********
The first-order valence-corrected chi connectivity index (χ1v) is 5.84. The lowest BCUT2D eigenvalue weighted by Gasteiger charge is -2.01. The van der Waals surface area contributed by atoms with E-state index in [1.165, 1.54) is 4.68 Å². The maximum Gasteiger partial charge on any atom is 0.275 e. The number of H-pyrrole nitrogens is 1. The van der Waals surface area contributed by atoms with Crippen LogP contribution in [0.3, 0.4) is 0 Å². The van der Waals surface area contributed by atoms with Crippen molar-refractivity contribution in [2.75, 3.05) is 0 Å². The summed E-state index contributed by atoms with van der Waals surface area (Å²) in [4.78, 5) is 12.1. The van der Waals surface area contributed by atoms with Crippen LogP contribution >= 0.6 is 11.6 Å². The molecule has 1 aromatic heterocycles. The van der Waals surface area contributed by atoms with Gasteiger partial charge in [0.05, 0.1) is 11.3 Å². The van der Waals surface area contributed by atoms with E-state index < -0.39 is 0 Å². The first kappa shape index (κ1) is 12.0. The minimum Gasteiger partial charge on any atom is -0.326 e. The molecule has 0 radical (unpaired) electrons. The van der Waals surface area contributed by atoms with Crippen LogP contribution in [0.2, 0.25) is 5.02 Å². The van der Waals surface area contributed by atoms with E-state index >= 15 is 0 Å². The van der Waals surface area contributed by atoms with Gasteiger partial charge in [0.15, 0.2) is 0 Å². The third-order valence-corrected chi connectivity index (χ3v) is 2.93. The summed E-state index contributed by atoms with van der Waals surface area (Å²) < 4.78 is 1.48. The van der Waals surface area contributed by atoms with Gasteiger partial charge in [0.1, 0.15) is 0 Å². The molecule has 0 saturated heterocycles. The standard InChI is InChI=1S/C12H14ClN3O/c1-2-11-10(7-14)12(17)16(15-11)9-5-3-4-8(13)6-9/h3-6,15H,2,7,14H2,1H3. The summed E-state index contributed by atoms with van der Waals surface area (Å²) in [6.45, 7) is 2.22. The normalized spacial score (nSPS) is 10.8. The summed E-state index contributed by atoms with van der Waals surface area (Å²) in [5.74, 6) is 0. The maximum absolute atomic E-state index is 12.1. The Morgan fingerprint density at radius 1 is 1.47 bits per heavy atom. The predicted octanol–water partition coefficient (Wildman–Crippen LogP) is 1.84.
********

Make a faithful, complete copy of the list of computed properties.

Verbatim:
The first-order valence-corrected chi connectivity index (χ1v) is 5.84. The lowest BCUT2D eigenvalue weighted by Gasteiger charge is -2.01. The van der Waals surface area contributed by atoms with E-state index in [1.165, 1.54) is 4.68 Å². The maximum Gasteiger partial charge on any atom is 0.275 e. The number of H-pyrrole nitrogens is 1. The van der Waals surface area contributed by atoms with Crippen LogP contribution in [0.3, 0.4) is 0 Å². The van der Waals surface area contributed by atoms with Crippen molar-refractivity contribution in [2.75, 3.05) is 0 Å². The summed E-state index contributed by atoms with van der Waals surface area (Å²) in [4.78, 5) is 12.1. The van der Waals surface area contributed by atoms with Crippen LogP contribution >= 0.6 is 11.6 Å². The molecule has 1 aromatic heterocycles. The van der Waals surface area contributed by atoms with Gasteiger partial charge in [0.05, 0.1) is 11.3 Å². The van der Waals surface area contributed by atoms with E-state index < -0.39 is 0 Å². The first kappa shape index (κ1) is 12.0. The minimum Gasteiger partial charge on any atom is -0.326 e. The molecule has 0 radical (unpaired) electrons. The van der Waals surface area contributed by atoms with Crippen LogP contribution in [0.2, 0.25) is 5.02 Å². The van der Waals surface area contributed by atoms with E-state index >= 15 is 0 Å². The van der Waals surface area contributed by atoms with Gasteiger partial charge in [0.15, 0.2) is 0 Å². The third-order valence-corrected chi connectivity index (χ3v) is 2.93. The summed E-state index contributed by atoms with van der Waals surface area (Å²) < 4.78 is 1.48. The van der Waals surface area contributed by atoms with Gasteiger partial charge in [0.1, 0.15) is 0 Å². The molecule has 0 saturated heterocycles. The standard InChI is InChI=1S/C12H14ClN3O/c1-2-11-10(7-14)12(17)16(15-11)9-5-3-4-8(13)6-9/h3-6,15H,2,7,14H2,1H3. The summed E-state index contributed by atoms with van der Waals surface area (Å²) in [6.45, 7) is 2.22. The normalized spacial score (nSPS) is 10.8. The summed E-state index contributed by atoms with van der Waals surface area (Å²) in [5.74, 6) is 0. The maximum absolute atomic E-state index is 12.1. The Morgan fingerprint density at radius 1 is 1.47 bits per heavy atom. The predicted octanol–water partition coefficient (Wildman–Crippen LogP) is 1.84.